With each shoot I took on, I did my best to learn from each job and client I was working with. I met some wonderful people along the way and will always remember and appreciate those amazing experiences and challenges that helped me grow.
I’m glad and grateful that things worked the way they have. I now have steady income from Airbnb and have been working with more and more gorgeous projects that I only dreamed of shooting a year ago.
It’s been quite a difficult journey, but I’m giving a heartfelt thanks to all the clients who gave me an opportunity this year. Happy Thanksgiving to you and your families out there!!
Below is are photos from a recent shoot with interior designer Isolina Mallon in Pacific Heights. Gorgeous natural light flowed through the wall length north-facing windows in this one-bedroom penthouse. The hazy weather created an ethereal glow and added a little of that San Franciscan touch.
One of my favorite things about working with Celine is that she’s able to work with any budget and make her clients happy. The results came out great in this updated small family home in Concord. I don’t think I could’ve imagined another way to shoot it that use mainly natural light. After shooting this year, I think I‘ve realized my ideal style is somewhere between Dwell and Architectural Digest. The Dwell look suited this one though. The cozy interiors with family photos littered across walls warmed my heart.
Had a chance to cull through some shoots for Airbnb Plus from the last few weeks this weekend. Here are some highlights of my trips out to SF-
Listings featured in order of appearance:
I photographed this modern farmhouse new construction for Noel Han of Atelier Noel earlier this month and think I fell in love with this space the moment I stepped in.
Photographing Airbnb listings for the Airbnb Plus listings has been a pretty amazing experience so far. You get to meet people from all walks of life and see how they design their spaces. Perhaps best of all is that you get an office full of photo editors to handle the post-processing for you.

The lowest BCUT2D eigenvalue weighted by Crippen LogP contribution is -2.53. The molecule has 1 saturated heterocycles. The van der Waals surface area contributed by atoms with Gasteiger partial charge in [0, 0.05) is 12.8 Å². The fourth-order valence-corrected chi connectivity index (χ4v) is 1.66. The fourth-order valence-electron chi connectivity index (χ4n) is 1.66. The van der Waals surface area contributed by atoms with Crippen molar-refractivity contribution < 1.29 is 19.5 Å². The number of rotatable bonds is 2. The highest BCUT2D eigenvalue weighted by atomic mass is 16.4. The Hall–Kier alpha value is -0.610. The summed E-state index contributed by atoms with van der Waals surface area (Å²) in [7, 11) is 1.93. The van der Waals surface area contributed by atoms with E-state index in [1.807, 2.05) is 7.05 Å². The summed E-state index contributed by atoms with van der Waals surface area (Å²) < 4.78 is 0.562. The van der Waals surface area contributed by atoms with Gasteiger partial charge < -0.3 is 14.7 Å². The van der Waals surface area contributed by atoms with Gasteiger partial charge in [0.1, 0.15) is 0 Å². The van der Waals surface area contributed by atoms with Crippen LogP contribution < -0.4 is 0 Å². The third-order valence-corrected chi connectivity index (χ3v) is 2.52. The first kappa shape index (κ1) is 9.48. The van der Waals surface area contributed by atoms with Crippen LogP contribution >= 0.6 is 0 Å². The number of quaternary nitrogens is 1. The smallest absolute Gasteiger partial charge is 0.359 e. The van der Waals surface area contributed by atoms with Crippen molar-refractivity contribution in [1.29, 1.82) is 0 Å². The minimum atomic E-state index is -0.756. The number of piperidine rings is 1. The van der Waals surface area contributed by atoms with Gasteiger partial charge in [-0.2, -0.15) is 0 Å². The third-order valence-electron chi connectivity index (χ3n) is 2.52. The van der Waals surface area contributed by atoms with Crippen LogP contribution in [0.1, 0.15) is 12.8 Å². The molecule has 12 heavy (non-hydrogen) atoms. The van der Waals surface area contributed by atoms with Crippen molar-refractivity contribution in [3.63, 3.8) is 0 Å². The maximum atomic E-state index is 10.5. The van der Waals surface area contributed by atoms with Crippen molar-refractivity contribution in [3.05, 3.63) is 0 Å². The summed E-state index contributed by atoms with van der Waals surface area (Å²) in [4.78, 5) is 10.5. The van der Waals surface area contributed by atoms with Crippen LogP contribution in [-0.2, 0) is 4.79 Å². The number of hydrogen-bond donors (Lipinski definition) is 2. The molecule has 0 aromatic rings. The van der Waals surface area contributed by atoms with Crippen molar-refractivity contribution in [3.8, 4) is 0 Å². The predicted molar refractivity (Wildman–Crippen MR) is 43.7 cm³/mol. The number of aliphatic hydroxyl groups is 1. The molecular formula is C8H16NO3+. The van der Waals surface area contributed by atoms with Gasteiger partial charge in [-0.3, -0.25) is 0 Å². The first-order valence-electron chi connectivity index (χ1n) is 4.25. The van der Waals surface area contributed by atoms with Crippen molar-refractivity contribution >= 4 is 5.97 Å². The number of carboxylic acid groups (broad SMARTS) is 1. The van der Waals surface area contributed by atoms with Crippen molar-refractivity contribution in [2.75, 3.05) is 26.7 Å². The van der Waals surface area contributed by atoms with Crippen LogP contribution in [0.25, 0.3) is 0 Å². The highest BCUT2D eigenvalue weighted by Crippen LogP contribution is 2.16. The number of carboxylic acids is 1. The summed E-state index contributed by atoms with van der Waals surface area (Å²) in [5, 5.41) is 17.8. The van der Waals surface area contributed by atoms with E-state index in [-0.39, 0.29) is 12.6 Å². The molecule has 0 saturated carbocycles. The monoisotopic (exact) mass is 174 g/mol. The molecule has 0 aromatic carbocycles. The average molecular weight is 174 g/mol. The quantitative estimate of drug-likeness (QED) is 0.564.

Not all the apartments and homes that I’ve shot make it to Airbnb Plus, so they don’t go to post. Below are some of the highlights from my recent photo shoots for the Plus team so far. I went ahead and did some quick editing on my own for these.
Oasis of Peace Garden: https://www.airbnb.com/rooms/9925725
Modern 2 Bedroom House in Glen Park: https://www.airbnb.com/rooms/21120542
Luxury Apartment Oasis w/ Hot Tub: https://www.airbnb.com/rooms/295240
Sunset Garden Apartment: https://www.airbnb.com/rooms/19228248
Spacious, Private Bernal Suite w/ Garden Patio: https://www.airbnb.com/rooms/21057777
Cute Full Service 2BR: https://www.airbnb.com/rooms/25368785
White Swan Inn - Luxury King with Fireplace: https://www.airbnb.com/rooms/22908078
Colorbloq, a warehouse space converted into a coworking space/event venue, was recently finished by Aetypic Architects + Engineers. My 3rd project for Aetypic now, this fun and very colorful space reminds me of the Frietag Tower during my recent stay in Zurich. Definitely missing those vacation vibes right now.
I’m about caught up on my blog posts this morning, finally! Now only a little bit jet-lagged from my 16 day vacation abroad with my new fiancee, I’m ready to work on the images from the trip, update my very neglected Instagram (which I hope you will follow!), work on some images from my third shoot for Aetypic Architects + Engineers, and of course…get my butt out there to shoot some more Airbnb Plus listings.
August flew by too quickly. Towards the end of July, I was hired by Airbnb and completed their photographer training. During August, I had 7 Airbnb Plus shoots and 4 other client shoots to wrap up prior to departing for my trip abroad at the end of the month.
Sometimes it’s hard for me to believe that I’ve slowly established myself as a photographer, as I’m usually caught up with how I could’ve perfected a shoot.
When I finally mustered the courage to get myself out there earlier this January, I had all the trepidation in the world. Friends, family and my loved one all expressed their concerns about launching into an industry so unfamiliar to my background (rightfully so, I suppose).
It hasn’t been easy navigating the business side of things, understanding the equipment essential to professional images, and learning to handle common concerns clients have hiring someone perhaps half their ages. If I were to build a project over two years, I am sure I’d have my own reservations about hiring a fresh face to document the project as well!